The UK Government has procured COVID-19 vaccines on behalf of the Crown Dependencies and Overseas Territories and is committed to continue to providing a proportionate supply in line with roll out of the vaccine in the UK. The governments of the Crown Dependencies and Overseas Territories are responsible for the coordination of their own vaccination programmes. This includes setting their own frameworks for prioritisation based on demographics and their wider public health strategies. The Crown Dependencies have been supplied vaccine directly by Public Health England: details of their vaccination programmes, including up-to-date statistics on number of doses administered, can be found at gov.im, gov.je and gov.gg.

The Foreign, Commonwealth and Development Office (FCDO) has been coordinating the deployment of COVID-19 vaccines to the Overseas Territories with the support of the Department of Health and Social Care, the Vaccines Taskforce, Ministry of Defence and Public Health England. Deliveries to the inhabited Overseas Territories began on 5 January and as of 15 February, the FCDO has organised 16 vaccine deliveries to 10 Overseas Territories to support their individual vaccination programmes for priority groups, with further deliveries scheduled over coming weeks in line with Territories' vaccination plans. Planning is also underway to deliver vaccines to the two outstanding inhabited Territories: Tristan da Cunha and the Pitcairn Islands.

  • Ascension Island: deliveries began 15 February
  • Anguilla: deliveries began 4 February
  • Bermuda: deliveries began 8 January.
  • British Virgin Islands: deliveries began 4 February
  • Cayman Islands: deliveries began 5 January
  • Falkland Islands: deliveries began 1 February
  • Gibraltar: deliveries began 9 January
  • Montserrat: deliveries began 3 February
  • Pitcairn Islands: delivery being arranged
  • St Helena: deliveries began 11 January
  • Tristan da Cunha: delivery being arranged
  • Turks and Caicos Islands: deliveries began 7 January

Public Health England have been providing expert advice to the Overseas Territories on deploying the vaccines. The FCDO have provided support to the Overseas Territories throughout the pandemic, enabling seven islands to begin testing for COVID-19 for the first time, the others to continue testing, ensuring none ran out of Personal Protective Equipment, funding two military deployments and sending medical staff, ventilators and other equipment.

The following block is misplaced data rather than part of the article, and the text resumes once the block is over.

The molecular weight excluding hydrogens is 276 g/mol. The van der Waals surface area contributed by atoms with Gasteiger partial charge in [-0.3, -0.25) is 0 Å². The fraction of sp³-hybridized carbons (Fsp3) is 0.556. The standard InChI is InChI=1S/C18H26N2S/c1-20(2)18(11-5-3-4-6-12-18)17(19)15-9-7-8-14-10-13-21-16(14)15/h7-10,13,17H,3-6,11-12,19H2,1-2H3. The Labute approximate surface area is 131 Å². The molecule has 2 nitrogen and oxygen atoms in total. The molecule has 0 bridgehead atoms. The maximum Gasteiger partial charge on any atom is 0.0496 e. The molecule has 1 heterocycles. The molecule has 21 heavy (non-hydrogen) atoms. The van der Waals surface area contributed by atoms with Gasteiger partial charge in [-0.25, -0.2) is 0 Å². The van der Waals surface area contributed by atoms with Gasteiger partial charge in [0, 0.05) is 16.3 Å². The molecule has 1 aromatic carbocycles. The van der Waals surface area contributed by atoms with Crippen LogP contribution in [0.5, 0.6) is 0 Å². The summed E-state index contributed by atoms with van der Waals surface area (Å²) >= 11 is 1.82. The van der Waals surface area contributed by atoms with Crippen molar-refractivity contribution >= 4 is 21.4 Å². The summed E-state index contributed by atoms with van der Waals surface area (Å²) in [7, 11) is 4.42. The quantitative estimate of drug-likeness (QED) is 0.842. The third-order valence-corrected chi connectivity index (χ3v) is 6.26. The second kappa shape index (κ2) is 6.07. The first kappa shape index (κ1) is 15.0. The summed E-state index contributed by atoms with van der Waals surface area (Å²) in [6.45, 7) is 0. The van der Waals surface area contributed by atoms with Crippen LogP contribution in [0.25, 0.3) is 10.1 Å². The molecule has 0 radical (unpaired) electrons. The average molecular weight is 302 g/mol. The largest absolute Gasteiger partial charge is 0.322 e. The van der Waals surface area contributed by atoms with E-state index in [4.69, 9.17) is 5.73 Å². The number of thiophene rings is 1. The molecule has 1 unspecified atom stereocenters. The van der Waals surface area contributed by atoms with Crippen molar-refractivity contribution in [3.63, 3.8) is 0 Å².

Lord Ahmad of Wimbledon
Minister of State (Foreign, Commonwealth and Development Office)
8th Feb 2021
To ask Her Majesty's Government whether the COVID-19 vaccination timeline for (1) British Overseas Territories, and (2) the Crown Dependencies, mirrors that planned for the UK; and if not, why not.

The UK Government has procured COVID-19 vaccines on behalf of the Crown Dependencies and Overseas Territories and is committed to continue to providing a proportionate supply in line with roll out of the vaccine in the UK. The governments of the Crown Dependencies and Overseas Territories are responsible for the coordination of their own vaccination programmes. This includes setting their own frameworks for prioritisation based on demographics and their wider public health strategies. The Crown Dependencies have been supplied vaccine directly by Public Health England: details of their vaccination programmes, including up-to-date statistics on number of doses administered, can be found at gov.im, gov.je and gov.gg.

The Foreign, Commonwealth and Development Office (FCDO) has been coordinating the deployment of COVID-19 vaccines to the Overseas Territories with the support of the Department of Health and Social Care, the Vaccines Taskforce, Ministry of Defence and Public Health England. Deliveries to the inhabited Overseas Territories began on 5 January and as of 15 February, the FCDO has organised 16 vaccine deliveries to 10 Overseas Territories to support their individual vaccination programmes for priority groups, with further deliveries scheduled over coming weeks in line with Territories' vaccination plans. Planning is also underway to deliver vaccines to the two outstanding inhabited Territories: Tristan da Cunha and the Pitcairn Islands.

  • Ascension Island: deliveries began 15 February
  • Anguilla: deliveries began 4 February
  • Bermuda: deliveries began 8 January.
  • British Virgin Islands: deliveries began 4 February
  • Cayman Islands: deliveries began 5 January
  • Falkland Islands: deliveries began 1 February
  • Gibraltar: deliveries began 9 January
  • Montserrat: deliveries began 3 February
  • Pitcairn Islands: delivery being arranged
  • St Helena: deliveries began 11 January
  • Tristan da Cunha: delivery being arranged
  • Turks and Caicos Islands: deliveries began 7 January